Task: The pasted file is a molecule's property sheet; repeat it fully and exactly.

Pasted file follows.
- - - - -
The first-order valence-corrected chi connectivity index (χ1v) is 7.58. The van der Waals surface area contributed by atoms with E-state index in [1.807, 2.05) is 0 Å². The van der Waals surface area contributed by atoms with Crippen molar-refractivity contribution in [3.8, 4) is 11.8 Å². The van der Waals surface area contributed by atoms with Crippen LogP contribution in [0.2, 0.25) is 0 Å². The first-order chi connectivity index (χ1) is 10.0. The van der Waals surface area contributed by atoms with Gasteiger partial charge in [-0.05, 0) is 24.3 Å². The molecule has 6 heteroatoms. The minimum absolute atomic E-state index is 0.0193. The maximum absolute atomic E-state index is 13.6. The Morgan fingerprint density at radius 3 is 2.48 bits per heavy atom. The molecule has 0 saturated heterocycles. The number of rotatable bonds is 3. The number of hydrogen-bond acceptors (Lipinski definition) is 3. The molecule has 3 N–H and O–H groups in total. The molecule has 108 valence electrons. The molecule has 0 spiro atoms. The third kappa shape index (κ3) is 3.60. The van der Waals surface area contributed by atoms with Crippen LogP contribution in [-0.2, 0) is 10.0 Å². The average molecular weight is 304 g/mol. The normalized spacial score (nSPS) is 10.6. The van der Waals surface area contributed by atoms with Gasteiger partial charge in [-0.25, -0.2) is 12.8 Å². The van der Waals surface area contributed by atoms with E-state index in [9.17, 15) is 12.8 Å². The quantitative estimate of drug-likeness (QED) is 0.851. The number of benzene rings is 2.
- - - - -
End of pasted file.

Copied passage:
The first-order valence-corrected chi connectivity index (χ1v) is 7.58. The van der Waals surface area contributed by atoms with E-state index in [1.807, 2.05) is 0 Å². The van der Waals surface area contributed by atoms with Crippen molar-refractivity contribution in [3.8, 4) is 11.8 Å². The van der Waals surface area contributed by atoms with Crippen LogP contribution in [0.2, 0.25) is 0 Å². The first-order chi connectivity index (χ1) is 10.0. The van der Waals surface area contributed by atoms with Gasteiger partial charge in [-0.05, 0) is 24.3 Å². The molecule has 6 heteroatoms. The minimum absolute atomic E-state index is 0.0193. The maximum absolute atomic E-state index is 13.6. The Morgan fingerprint density at radius 3 is 2.48 bits per heavy atom. The molecule has 0 saturated heterocycles. The number of rotatable bonds is 3. The number of hydrogen-bond acceptors (Lipinski definition) is 3. The molecule has 3 N–H and O–H groups in total. The molecule has 108 valence electrons. The molecule has 0 spiro atoms. The third kappa shape index (κ3) is 3.60. The van der Waals surface area contributed by atoms with Crippen LogP contribution in [-0.2, 0) is 10.0 Å². The average molecular weight is 304 g/mol. The normalized spacial score (nSPS) is 10.6. The van der Waals surface area contributed by atoms with Gasteiger partial charge in [-0.25, -0.2) is 12.8 Å². The van der Waals surface area contributed by atoms with E-state index in [9.17, 15) is 12.8 Å². The quantitative estimate of drug-likeness (QED) is 0.851. The number of benzene rings is 2.